The dimensions of the memory cell 2 are not limited by theory. Theory does not limit the maximum size of mid-portion 36, nor the maximum size of widened end-portions 34 and 38. The goal of increasing memory cell density, however, provides a practical limitation on the sizes of these memory cells; it will be appreciated that smaller absolute dimensions allow for higher memory cell densities and are, thus, generally preferred. As to theoretical minimums, the end-portions 34 and 38 generally will couple when the widths 8 and 4 are longer than the lengths 10 and 6, repectively. To account for manufacturing imprecision and other limitations, however, the widths 8 and 4 are preferably longer than the lengths 10 and 6, respectively, by some nominal amounts, as discussed below.
Thus, in one preferred embodiment of the invention, mid-portion 36 is centered along the widths 8 and 4 of widened end-portions 34 and 38. Preferably, mid-portion 36 and end-portions 34 and 38 are rectangular in shape, so that the three portions generally form the shape of an I. To facilitate magnetic coupling at the end-portions, the width 8 of widened end-portion 34 is preferably at least about 1.5 times longer than the length 10 of the end-portion 34. More preferably, the width 8 of end-portion 34 is at least about 2 times longer than the length 10. Most preferably, the width 8 of end-portion 34 is at least about 3 times longer than the length 10 of the end-portion 34. Similarly, the width 4 of end-portion 38 is preferably at least about 1.5 times longer than the length 6. More preferably width 4 is at least about 2 times longer than length 6, and most preferably width 4 is at least about 3 times longer than length 6.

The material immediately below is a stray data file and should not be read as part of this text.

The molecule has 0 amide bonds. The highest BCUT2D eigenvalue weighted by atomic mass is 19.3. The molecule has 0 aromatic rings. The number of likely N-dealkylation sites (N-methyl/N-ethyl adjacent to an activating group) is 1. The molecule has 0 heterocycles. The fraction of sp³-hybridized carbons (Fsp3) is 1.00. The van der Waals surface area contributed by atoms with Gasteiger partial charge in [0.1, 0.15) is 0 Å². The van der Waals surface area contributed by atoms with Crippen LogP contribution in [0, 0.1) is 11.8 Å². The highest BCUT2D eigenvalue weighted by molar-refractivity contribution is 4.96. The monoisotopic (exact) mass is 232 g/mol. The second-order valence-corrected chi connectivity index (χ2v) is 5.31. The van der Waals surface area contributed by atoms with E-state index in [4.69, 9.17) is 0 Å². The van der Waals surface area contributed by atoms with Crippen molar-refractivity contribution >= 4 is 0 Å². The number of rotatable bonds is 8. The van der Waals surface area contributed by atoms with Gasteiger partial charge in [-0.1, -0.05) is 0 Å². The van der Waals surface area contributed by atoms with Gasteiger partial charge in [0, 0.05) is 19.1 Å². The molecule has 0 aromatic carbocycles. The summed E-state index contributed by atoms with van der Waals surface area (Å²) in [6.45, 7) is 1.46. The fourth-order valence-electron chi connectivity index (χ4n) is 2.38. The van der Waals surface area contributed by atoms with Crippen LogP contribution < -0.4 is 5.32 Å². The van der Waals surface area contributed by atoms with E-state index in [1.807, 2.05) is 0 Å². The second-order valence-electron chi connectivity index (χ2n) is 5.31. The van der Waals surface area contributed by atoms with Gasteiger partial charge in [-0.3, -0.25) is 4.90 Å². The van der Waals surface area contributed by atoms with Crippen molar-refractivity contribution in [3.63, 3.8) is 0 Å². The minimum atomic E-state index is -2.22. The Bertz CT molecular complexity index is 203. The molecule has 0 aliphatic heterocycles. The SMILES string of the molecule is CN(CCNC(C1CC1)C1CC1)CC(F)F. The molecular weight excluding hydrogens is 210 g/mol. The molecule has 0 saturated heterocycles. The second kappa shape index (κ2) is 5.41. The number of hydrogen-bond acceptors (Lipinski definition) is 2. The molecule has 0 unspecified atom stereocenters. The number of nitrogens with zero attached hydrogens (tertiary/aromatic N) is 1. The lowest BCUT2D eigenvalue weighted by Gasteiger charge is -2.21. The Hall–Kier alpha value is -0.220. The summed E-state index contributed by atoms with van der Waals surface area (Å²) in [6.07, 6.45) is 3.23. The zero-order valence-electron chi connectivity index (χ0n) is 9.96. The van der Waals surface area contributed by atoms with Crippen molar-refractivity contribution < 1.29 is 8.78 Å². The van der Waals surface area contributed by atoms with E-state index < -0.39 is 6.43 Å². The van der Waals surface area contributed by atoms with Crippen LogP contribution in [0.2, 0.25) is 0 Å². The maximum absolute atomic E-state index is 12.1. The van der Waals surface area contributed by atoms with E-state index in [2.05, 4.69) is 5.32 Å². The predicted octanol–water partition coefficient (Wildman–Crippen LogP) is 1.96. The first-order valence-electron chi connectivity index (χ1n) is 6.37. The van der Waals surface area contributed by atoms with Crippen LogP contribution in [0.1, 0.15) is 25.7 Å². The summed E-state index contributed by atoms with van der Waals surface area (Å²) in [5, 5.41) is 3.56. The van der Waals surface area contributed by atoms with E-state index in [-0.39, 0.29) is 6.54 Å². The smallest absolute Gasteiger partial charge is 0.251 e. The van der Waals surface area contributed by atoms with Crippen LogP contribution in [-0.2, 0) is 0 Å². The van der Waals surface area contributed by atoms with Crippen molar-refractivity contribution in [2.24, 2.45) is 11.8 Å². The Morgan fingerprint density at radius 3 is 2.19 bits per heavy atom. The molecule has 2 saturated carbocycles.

Preferably, the width 8 is at least about 1.5 times longer than the width 12 of the mid-portion 36. More preferably the width 8 is at least about 2 times longer than the width 12. Similarly, the width 4 is at least about 1.5 times longer than the width 12 and more preferably the width 4 is at least about 2 times longer than the width 12.
Preferably, the dimensions of the end-portions 34 and 38 are substantially equal; that is, the width 8 and the length 10 of the end-portion 34 are substantially equal to the width 4 and the length 6 of the end-portion 38, respectively.
To facilitate proper alignment of the magnetizaton oriention of mid-portion 36 perpendicular to the magnetic alignment of the widened end-portions 34 and 36, the length 14 is preferably at least about about 1.5 times longer than the width 12. More preferably, the length 14 is at least about 2 times longer than the width 12 and most preferably at least about 3 times longer than the width 12.
It will be appreciated that the above-mentioned relationships between various dimensions of a magneto-resistive memory cell according to the present invention may be represented as ratios between two relevant dimensions. For example, in an embodiment where the width 8 is about 1.5 times longer than the width 10, it may be said that the ratio of the width 8 to the length 10 is 1.5:1.
The skilled artisan will appreciate that while the present teachings indicate particular relationships between the various dimensions of the widened end-portions 34 and 36 and the mid-portion 36, these teachings do not demand that the edges of the cells be straight. Thus, ellipsoids or other elongated shapes are also contemplated for widened end-portions 34 and 36.
In actuality, limitations in the manufacture of magneto-resistive memory cells may prevent the formation of perfectly straight edges, as illustrated in
In another embodiment, the magnetization orientation of the pinned magnetic layer 66 is fixed by an adjacent layer 60 comprising a permanent magnet material.